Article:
One bright spot is the movement towards international accountability for the genocide against the Rohingya. An International Court of Justice hearing considering Gambia’s claim that Burma has committed genocide is scheduled for February 21, 2022—the latest step in a case about whether Burma has failed to uphold its responsibility under the Genocide Convention. While it is unlikely that the Tatmadaw will accept the Court’s jurisdiction over this issue, this remains an important step towards international accountability as it publicly acknowledges the atrocities committed against Rohingya at a high level on the international stage. International efforts must be coupled with further efforts towards individual accountability and justice within Burma. 

Also alarming are reports that various Rohingya community leaders have been summoned by military officials and warned to cut any ties with the Arakan Army (AA), a non-state armed group that seeks self-determination for the Rakhine ethnic group. An informal ceasefire between the AA and Tatmadaw began in November 2020, but tensions remain high. The military coup, reports of recent clashes between the Tatmadaw and rebel groups, and consolidation of the AA’s control over parts of the country threaten this fragile peace. The AA and Rohingya have previously had a strained relationship, but AA leaders have recently made moves to include Rohingya in their struggle for self-determination—for example, by including Rohingya leaders in the AA's administrative and judicial system training programs at the village level. The Tatmadaw’s demands for Rohingya to cut ties with the AA were made without a specific threat of retaliation if leaders do not comply, but the direct confrontation by heavily armed officials suggests violent consequences for disobedience.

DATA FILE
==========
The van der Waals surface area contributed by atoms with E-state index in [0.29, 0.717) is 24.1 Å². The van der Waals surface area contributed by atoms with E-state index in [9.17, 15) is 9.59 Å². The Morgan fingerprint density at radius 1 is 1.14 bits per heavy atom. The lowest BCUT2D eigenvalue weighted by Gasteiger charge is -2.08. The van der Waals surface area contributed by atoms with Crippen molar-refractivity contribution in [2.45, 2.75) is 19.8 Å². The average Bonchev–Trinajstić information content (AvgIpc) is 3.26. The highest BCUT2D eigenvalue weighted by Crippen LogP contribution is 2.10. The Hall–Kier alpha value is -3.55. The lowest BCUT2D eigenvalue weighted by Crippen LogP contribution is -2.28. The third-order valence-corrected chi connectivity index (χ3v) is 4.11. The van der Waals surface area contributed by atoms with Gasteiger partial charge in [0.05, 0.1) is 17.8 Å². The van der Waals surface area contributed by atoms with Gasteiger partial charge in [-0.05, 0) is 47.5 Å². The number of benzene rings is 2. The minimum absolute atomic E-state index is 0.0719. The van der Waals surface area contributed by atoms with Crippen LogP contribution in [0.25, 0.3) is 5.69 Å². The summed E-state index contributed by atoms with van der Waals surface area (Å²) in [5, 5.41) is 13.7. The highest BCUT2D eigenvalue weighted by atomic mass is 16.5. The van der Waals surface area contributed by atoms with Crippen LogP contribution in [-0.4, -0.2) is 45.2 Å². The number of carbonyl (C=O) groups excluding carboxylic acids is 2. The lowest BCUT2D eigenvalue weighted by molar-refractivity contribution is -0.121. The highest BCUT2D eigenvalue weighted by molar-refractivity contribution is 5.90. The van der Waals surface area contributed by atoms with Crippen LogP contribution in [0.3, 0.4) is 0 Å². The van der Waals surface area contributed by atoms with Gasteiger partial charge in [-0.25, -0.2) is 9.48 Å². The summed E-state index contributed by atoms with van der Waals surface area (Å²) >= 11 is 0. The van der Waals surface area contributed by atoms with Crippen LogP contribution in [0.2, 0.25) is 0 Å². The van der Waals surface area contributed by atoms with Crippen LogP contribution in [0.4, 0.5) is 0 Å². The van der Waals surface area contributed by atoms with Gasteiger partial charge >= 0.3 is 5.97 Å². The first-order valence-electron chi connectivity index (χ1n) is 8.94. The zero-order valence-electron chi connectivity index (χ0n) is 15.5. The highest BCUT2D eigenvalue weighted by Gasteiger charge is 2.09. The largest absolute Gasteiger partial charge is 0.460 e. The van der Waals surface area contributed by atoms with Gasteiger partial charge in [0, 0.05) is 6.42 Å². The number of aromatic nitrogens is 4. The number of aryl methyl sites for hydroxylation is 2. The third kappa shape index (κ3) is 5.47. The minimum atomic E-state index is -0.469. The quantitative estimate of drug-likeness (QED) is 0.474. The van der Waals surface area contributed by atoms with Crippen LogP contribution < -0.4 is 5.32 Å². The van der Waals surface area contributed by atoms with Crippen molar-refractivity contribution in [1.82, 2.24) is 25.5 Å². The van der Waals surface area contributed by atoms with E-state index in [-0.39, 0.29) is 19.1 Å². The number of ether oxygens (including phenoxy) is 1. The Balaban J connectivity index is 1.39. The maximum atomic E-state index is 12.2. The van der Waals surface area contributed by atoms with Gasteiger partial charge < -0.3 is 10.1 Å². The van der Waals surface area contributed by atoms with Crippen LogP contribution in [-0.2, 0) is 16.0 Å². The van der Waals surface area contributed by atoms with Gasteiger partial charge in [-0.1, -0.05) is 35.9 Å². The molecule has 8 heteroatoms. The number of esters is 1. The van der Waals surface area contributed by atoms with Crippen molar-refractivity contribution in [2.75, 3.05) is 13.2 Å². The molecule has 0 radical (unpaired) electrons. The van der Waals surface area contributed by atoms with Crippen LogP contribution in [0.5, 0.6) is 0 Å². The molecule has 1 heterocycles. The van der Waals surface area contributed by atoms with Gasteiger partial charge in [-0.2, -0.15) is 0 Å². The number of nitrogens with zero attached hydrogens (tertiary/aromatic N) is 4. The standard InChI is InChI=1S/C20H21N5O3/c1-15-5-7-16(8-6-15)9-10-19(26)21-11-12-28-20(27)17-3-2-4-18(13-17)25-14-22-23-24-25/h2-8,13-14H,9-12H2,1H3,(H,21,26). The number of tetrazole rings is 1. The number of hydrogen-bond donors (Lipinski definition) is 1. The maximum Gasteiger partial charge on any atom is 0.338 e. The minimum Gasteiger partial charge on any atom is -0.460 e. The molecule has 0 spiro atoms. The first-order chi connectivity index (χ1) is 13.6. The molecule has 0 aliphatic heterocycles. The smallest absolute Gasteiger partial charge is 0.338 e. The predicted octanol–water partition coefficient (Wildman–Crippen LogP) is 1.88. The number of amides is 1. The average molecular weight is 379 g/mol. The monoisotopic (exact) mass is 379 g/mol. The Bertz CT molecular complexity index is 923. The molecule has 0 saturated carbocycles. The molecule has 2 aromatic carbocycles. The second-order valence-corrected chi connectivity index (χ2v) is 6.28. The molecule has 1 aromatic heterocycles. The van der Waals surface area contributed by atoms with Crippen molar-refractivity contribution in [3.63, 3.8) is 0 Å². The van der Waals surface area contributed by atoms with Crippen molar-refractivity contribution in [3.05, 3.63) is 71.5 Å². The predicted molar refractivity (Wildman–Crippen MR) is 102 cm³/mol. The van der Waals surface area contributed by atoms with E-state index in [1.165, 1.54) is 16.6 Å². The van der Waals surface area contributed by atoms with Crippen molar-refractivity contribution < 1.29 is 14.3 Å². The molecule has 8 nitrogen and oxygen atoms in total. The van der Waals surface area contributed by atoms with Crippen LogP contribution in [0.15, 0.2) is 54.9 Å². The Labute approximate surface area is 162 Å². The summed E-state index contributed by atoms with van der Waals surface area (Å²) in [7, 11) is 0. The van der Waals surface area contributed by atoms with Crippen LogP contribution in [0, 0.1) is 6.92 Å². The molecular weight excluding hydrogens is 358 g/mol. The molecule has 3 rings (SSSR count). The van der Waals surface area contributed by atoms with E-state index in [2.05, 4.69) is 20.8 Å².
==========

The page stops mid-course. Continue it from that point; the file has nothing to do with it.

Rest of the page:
The Rohingya are not the only group facing increased persecution due to the Tatmadaw’s rise to power. Muslims throughout Burma and other ethnic or religious minority groups in areas where armed groups are fighting the Tatmadaw are also at risk. Muslims have been historically persecuted by the Tatmadaw and painted as a threat to the image of a unified Buddhist Burma. Other ethnic and religious minority groups also face the risk of mass atrocities by the Tatmadaw as civilian populations are blamed for actions of armed groups that claim to represent them. This risk is strong in areas including Chin State in northwestern Burma, where the Tatmadaw has attacked towns and forced approximately 30,000 people to flee. There also have been reports of a massacre in Kayah State of members of the Karenni ethnic group.

One year after the coup, the international community must renew its efforts to constrain the capacity of the Burmese military to commit mass atrocities, including through coordinated targeted sanctions. The BURMA Act, introduced in the House and Senate in response to the coup, is an important step. International actors should undertake a comprehensive assessment of mass atrocity risks and support efforts to advance justice for crimes committed by the Burmese military.

Megan Rodgers is a policy intern at the Simon-Skjodt Center for the Prevention of Genocide.